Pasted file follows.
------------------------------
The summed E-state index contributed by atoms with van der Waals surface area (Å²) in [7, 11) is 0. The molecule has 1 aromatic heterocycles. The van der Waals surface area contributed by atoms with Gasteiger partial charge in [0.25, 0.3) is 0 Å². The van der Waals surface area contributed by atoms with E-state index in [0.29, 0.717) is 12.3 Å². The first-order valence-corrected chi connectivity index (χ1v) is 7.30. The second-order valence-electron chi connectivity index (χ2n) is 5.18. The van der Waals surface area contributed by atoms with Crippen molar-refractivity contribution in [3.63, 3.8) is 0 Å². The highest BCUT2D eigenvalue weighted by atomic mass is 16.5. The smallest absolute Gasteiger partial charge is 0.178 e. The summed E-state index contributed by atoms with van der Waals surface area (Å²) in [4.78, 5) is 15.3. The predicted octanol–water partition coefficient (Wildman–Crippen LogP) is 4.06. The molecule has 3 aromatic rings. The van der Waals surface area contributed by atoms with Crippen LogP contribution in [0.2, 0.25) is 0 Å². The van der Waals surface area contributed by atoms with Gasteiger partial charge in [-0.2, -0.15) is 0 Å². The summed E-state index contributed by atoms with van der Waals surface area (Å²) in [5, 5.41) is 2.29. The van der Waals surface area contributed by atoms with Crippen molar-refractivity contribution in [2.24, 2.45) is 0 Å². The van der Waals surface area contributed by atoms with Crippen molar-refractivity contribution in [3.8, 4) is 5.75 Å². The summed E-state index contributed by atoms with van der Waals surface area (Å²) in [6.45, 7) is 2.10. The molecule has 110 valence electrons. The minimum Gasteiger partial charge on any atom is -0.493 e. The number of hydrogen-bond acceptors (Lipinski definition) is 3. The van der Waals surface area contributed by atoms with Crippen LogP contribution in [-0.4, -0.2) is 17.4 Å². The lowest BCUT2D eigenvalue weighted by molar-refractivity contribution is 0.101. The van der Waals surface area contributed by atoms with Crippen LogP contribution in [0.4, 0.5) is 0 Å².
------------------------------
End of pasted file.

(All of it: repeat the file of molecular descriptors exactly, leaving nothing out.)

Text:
The summed E-state index contributed by atoms with van der Waals surface area (Å²) in [7, 11) is 0. The molecule has 1 aromatic heterocycles. The van der Waals surface area contributed by atoms with Gasteiger partial charge in [0.25, 0.3) is 0 Å². The van der Waals surface area contributed by atoms with E-state index in [0.29, 0.717) is 12.3 Å². The first-order valence-corrected chi connectivity index (χ1v) is 7.30. The second-order valence-electron chi connectivity index (χ2n) is 5.18. The van der Waals surface area contributed by atoms with Crippen molar-refractivity contribution in [3.63, 3.8) is 0 Å². The highest BCUT2D eigenvalue weighted by atomic mass is 16.5. The smallest absolute Gasteiger partial charge is 0.178 e. The summed E-state index contributed by atoms with van der Waals surface area (Å²) in [4.78, 5) is 15.3. The predicted octanol–water partition coefficient (Wildman–Crippen LogP) is 4.06. The molecule has 3 aromatic rings. The van der Waals surface area contributed by atoms with Crippen LogP contribution in [0.2, 0.25) is 0 Å². The van der Waals surface area contributed by atoms with Gasteiger partial charge in [-0.2, -0.15) is 0 Å². The summed E-state index contributed by atoms with van der Waals surface area (Å²) in [5, 5.41) is 2.29. The van der Waals surface area contributed by atoms with Crippen molar-refractivity contribution in [2.24, 2.45) is 0 Å². The van der Waals surface area contributed by atoms with Crippen molar-refractivity contribution in [3.8, 4) is 5.75 Å². The summed E-state index contributed by atoms with van der Waals surface area (Å²) in [6.45, 7) is 2.10. The molecule has 110 valence electrons. The minimum Gasteiger partial charge on any atom is -0.493 e. The number of hydrogen-bond acceptors (Lipinski definition) is 3. The van der Waals surface area contributed by atoms with Crippen LogP contribution in [-0.4, -0.2) is 17.4 Å². The lowest BCUT2D eigenvalue weighted by molar-refractivity contribution is 0.101. The van der Waals surface area contributed by atoms with Crippen LogP contribution in [0.4, 0.5) is 0 Å².